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St. Augustine Grass Fungus in Texas

By Samantha Belyeu ; Updated September 21, 2017
Fungus-free St. Augustine grass needs deep, infrequent watering.
green grass image by jimcox40 from Fotolia.com

St. Augustine grass is native to the coastal area of the Gulf of Mexico region of Texas. It prefers well-drained, nutrient-rich soil and sub-tropical temperatures like those found in Texas. However, warm days, high humidity and cool nights so common during the spring and fall seasons in Texas encourage the growth of many varieties of fungus, to which St. Augustine is highly susceptible.


The Texas Cooperative extension lists brown patch, gray leaf spot, Helminthosporium, pythium, rust, and downy mildew as common fungal diseases of St. Augustine grass. Additionally, the Alabama Cooperative Extension Service notes that take-all patch (Gaeumannomyces graminis var. graminis) has also been reported on Texas St. Augustine lawns. While brown patch and gray leaf spot can cause severe damage, only take-all patch has been known to infect and destroy entire lawns.


Brown patch develops from small rings to larger circles haloed by yellowing grass. Gray leaf spot and Helminthosporium show up as gray spots on the leaves surrounded by dark margins, and eventually areas of the lawn will look like they’re fading out. Pythium makes grass look wilted at first, then cottony spots develop on the leaves. The symptoms for rust and downy mildew show up exactly as the names imply: rusty spots or pale downy fuzz on the leaves. Take-all patch starts as yellow streaks in the lawn, followed by brown irregular splotches of dead grass.


Avoid the temptation to water and fertilize frequently, especially during the spring and fall. Even during the summer, St. Augustine does not need to be watered more than once per week with an inch of water. If St. Augustine is planted directly on sand, it may need watering twice per week. Ensure that all areas of your lawn have proper drainage. Treat the lawn with preventive fungicides if rain has fallen more frequently than once or twice per week for a few weeks.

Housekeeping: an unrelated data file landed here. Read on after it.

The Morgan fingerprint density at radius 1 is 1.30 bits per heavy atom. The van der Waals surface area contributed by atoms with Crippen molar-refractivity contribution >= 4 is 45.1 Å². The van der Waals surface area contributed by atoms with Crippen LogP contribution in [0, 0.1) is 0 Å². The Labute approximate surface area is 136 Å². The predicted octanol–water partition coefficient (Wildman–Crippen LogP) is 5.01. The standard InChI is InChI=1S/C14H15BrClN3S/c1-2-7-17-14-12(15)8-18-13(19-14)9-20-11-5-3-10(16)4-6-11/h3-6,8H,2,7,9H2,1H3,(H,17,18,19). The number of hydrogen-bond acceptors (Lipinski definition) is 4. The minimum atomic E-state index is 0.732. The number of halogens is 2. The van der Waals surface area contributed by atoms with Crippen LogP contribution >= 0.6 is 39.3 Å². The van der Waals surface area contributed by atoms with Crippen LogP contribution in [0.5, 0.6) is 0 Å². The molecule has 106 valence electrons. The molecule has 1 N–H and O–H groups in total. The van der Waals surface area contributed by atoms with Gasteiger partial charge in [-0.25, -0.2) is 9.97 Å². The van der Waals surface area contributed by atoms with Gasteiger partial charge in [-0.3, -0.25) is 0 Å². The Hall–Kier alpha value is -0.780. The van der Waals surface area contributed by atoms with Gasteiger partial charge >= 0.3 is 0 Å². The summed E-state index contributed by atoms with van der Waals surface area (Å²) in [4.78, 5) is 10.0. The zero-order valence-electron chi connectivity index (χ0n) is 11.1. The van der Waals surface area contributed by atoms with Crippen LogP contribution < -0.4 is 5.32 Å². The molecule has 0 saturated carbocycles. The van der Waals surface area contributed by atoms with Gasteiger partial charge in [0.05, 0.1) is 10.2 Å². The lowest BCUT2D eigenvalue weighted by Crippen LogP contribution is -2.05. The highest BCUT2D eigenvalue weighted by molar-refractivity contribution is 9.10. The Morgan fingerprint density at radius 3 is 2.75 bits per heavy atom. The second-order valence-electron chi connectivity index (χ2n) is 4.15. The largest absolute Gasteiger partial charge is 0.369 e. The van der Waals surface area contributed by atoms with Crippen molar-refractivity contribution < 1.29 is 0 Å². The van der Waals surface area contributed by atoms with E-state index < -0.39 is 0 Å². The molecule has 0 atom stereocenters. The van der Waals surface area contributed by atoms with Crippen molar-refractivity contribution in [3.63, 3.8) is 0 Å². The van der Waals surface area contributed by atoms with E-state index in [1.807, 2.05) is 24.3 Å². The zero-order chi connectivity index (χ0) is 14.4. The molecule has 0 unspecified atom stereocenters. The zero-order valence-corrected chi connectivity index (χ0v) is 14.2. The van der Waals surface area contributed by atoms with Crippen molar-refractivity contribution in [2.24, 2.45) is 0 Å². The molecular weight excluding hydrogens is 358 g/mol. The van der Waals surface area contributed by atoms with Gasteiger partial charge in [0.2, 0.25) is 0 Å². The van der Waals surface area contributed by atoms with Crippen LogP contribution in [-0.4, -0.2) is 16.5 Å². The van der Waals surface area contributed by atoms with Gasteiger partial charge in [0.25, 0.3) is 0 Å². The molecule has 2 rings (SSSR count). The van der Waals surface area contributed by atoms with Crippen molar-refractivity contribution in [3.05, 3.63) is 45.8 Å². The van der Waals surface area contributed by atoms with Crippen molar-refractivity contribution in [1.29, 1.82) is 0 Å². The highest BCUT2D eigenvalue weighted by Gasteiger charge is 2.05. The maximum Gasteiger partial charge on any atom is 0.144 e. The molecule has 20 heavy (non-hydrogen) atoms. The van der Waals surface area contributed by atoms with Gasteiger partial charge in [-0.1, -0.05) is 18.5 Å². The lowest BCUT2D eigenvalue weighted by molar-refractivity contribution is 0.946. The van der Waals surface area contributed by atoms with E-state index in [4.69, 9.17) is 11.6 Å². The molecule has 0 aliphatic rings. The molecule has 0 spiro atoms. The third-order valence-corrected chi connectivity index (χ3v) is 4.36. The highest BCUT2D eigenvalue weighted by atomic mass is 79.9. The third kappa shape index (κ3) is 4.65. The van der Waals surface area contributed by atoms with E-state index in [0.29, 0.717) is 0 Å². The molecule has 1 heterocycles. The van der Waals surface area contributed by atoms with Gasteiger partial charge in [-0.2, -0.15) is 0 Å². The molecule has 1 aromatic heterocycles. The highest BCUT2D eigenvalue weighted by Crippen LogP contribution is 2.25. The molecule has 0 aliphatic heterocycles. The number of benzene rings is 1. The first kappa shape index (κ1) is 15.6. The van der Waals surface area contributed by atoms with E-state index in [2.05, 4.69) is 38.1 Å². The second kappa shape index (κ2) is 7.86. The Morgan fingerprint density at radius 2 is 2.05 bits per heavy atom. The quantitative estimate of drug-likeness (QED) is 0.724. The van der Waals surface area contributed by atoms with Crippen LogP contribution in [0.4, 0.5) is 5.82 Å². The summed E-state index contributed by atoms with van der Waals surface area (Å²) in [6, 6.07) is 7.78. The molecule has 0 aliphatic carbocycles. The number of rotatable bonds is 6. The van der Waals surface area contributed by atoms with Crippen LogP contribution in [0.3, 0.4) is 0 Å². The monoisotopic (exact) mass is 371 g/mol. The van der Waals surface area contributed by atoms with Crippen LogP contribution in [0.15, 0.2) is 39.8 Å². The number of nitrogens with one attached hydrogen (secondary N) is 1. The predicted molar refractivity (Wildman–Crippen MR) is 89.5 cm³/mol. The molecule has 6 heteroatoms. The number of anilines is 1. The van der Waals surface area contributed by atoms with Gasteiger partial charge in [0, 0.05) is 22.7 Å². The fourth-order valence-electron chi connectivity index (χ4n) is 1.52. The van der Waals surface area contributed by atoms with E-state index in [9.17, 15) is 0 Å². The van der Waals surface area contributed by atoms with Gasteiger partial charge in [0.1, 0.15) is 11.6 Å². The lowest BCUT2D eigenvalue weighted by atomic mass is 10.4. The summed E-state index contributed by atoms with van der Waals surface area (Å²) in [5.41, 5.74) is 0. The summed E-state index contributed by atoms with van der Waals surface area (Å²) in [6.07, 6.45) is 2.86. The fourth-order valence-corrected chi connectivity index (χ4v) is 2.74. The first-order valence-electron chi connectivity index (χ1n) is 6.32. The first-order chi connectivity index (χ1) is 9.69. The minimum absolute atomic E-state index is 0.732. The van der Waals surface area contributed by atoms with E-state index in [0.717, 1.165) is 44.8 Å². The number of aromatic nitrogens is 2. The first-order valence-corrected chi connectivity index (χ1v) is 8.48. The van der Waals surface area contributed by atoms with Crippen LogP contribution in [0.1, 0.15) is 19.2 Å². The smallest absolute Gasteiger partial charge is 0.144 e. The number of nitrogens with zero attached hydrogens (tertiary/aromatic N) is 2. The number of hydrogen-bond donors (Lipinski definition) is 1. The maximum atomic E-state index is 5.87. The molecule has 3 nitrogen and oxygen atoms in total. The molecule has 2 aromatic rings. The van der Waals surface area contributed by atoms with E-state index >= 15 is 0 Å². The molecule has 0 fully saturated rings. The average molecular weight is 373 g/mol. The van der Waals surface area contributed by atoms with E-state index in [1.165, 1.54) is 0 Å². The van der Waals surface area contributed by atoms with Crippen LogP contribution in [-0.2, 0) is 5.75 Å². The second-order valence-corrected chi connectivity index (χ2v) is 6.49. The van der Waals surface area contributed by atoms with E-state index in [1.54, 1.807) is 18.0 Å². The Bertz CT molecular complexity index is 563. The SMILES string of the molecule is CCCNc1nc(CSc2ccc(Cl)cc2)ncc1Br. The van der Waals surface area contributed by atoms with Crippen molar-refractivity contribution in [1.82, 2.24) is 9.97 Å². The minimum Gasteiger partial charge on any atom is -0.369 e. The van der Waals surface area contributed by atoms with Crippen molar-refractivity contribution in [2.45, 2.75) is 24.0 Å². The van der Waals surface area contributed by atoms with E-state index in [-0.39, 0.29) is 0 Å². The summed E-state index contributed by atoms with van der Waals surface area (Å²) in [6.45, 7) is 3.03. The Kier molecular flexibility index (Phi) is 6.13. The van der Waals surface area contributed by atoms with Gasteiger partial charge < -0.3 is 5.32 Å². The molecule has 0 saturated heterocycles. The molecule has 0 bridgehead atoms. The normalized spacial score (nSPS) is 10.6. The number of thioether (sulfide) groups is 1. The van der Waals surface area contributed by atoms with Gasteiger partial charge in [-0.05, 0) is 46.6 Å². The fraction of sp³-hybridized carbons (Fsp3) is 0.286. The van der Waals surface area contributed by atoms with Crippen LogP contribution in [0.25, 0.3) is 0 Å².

Garden centers sell turf grass fungicides for many of these diseases. Follow all application directions for treatment. Generally speaking, only take-all patch, brown patch and gray leaf spot are serious enough to warrant fungicide application. If your lawn has signs of fungus, do not fertilize. Fertilizer will feed the fungus and help it spread. Do not water the lawn unless you are watering in a fungicide, and avoid watering more than once every two weeks without rain until all signs of the disease are gone.

Improper Diagnosis

Chinch bug infestations look similar to the beginning signs of take-all patch, with streaks of the lawn turning yellow. Grubs will cause patches of grass to turn brown and die. To be certain that a fungus is your problem, take a sample of the affected area to your local nursery wrapped in a plastic bag. The sample should be at least 6 inches in diameter and include 2 inches of soil. Take the sample from a margin area of the damage, where the disease or pest is most active.


About the Author


Samantha Belyeu has been writing professionally since 2003. She began as a writer and publisher for the Natural Toxins Research Center and has spent her time since as a landscape designer and part-time writer. She holds a Bachelor of Arts in English from Texas A&M University in Kingsville.